Israel Aerospace Industries promises very short delivery schedules for the renovated jets, which it claims are even better than fourth-generation jets.
F-21 Kfir Fighter Jet
/ By Yuval Azulai /
Israel Aerospace Industries Ltd. (IAI) (TASE: ARSP.B1) is trying to sell dozens of Kfir fighter jets to foreign air forces, offering a 40-year manufacturer’s guarantee. The veteran jets are equipped with new avionics and powerful radars developed by IAI unit Elta Systems, diversified armaments, updated electronic warfare systems, and air-to-air refueling.
IAI has told its sales reps to sell the Kfirs to Eastern European countries that are due to join NATO. Other buyers are Latin American and Asian air forces, which are seeking combat jets that can take out targets with the precision of fourth-generation jets, such as the F-16, but cannot afford them.
IAI has produced several hundred Kfirs since the 1970s. The Israel Air Force used them for air defense missions and ground attack, mostly in Lebanon. Foreign sources say that the Kfir is no longer in service with the Air Force, and the jet was replaced by F-15s and F-16s.
Dozens of Kfirs were sent to IAI for storage, and others are used for test flights or were upgraded and sold to Colombia, Ecuador, and Sri Lanka. The US Air Force also procured Kfirs to simulate enemy planes in pilot training. These air forces reportedly have dozens of Kfirs in service.
IAI declines to disclose the names of the countries with which it is in talks for the sale of upgraded Kfirs, but it promises very short delivery schedules for the renovated jets. “It took us just three years to deliver an entire squadron for the Colombia Air Force, and at a third of the price of a fourth-generation single engine jet fighter. The upgraded Kfir provides just as good an answer as fourth-generation jets, and in some cases, even better, ” IAI Lahav Division general manager Yosef Melamed told “Globes”.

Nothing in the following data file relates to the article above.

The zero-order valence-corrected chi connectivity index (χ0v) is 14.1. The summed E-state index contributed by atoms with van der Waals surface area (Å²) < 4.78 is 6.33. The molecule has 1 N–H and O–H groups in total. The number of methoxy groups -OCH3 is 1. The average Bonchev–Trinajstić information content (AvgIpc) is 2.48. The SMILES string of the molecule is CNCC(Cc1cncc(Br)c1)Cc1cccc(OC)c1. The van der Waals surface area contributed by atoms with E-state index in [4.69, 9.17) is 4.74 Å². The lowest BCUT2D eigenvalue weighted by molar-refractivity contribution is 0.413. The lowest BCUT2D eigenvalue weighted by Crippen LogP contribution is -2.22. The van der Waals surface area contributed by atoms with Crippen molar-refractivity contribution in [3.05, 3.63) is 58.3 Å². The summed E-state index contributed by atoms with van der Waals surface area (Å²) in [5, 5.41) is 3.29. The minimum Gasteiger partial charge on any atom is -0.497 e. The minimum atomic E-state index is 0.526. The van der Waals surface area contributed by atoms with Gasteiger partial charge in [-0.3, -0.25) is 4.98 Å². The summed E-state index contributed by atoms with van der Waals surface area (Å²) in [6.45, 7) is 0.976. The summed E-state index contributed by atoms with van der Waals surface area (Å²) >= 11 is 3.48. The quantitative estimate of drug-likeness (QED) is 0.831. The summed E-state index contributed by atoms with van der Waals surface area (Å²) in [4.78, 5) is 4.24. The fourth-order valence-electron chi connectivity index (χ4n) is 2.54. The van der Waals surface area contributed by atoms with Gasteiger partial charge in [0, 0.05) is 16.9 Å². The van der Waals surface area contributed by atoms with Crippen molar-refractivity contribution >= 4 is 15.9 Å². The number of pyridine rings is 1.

Each upgraded Kfir costs $20 million, including accessories: new wiring; a cockpit equipped for day and night operations and in poor weather conditions; and air-to-air refueling for long-range missions.
“The Kfir we’re supplying today has state-of-the-art computers developed just in the past two years, which enable better performance that fourth-generation planes with obsolescent computers. Thanks to our innovative up-to-date avionics, an Israeli pilot who flew the Kfir in the 1980s wouldn’t be able to do very much with it today. It’s simply a different plane, ” says Oren Aviram, who is tasked with marketing the Kfir for IAI.
“An Israeli pilot getting into the cockpit of a Colombia Air Force Kfir would know how to operate the engine and fly, but he would know nothing about the avionics. To operate the plane’s systems efficiently, a pilot needs one year of training. He should be digitally proficient and, if possible, aged 20-30, otherwise he really won’t get along.”
Published by www.globes-online.com